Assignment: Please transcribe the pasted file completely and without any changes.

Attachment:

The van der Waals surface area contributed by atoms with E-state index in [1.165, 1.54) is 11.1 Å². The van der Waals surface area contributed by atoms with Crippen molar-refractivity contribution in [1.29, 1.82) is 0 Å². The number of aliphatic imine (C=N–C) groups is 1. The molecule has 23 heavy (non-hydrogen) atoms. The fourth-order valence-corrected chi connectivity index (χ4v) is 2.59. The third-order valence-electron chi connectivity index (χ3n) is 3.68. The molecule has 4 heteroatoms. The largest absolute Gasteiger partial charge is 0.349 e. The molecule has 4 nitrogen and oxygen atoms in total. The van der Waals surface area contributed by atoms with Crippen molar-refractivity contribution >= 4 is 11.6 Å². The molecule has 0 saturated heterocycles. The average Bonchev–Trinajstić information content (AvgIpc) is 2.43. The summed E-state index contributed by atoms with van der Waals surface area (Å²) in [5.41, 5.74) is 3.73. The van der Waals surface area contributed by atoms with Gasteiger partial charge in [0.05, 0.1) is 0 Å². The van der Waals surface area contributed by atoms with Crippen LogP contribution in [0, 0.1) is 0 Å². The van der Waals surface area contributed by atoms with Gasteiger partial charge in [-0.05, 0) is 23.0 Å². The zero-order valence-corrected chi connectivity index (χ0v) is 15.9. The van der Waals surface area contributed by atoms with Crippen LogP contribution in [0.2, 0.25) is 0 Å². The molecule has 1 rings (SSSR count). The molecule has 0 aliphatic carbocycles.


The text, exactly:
The van der Waals surface area contributed by atoms with E-state index in [1.165, 1.54) is 11.1 Å². The van der Waals surface area contributed by atoms with Crippen molar-refractivity contribution in [1.29, 1.82) is 0 Å². The number of aliphatic imine (C=N–C) groups is 1. The molecule has 23 heavy (non-hydrogen) atoms. The fourth-order valence-corrected chi connectivity index (χ4v) is 2.59. The third-order valence-electron chi connectivity index (χ3n) is 3.68. The molecule has 4 heteroatoms. The largest absolute Gasteiger partial charge is 0.349 e. The molecule has 4 nitrogen and oxygen atoms in total. The van der Waals surface area contributed by atoms with Crippen molar-refractivity contribution >= 4 is 11.6 Å². The molecule has 0 saturated heterocycles. The average Bonchev–Trinajstić information content (AvgIpc) is 2.43. The summed E-state index contributed by atoms with van der Waals surface area (Å²) in [5.41, 5.74) is 3.73. The van der Waals surface area contributed by atoms with Gasteiger partial charge in [0.05, 0.1) is 0 Å². The van der Waals surface area contributed by atoms with Crippen LogP contribution in [0, 0.1) is 0 Å². The van der Waals surface area contributed by atoms with Gasteiger partial charge in [-0.05, 0) is 23.0 Å². The zero-order valence-corrected chi connectivity index (χ0v) is 15.9. The van der Waals surface area contributed by atoms with Crippen LogP contribution in [0.2, 0.25) is 0 Å². The molecule has 1 rings (SSSR count). The molecule has 0 aliphatic carbocycles.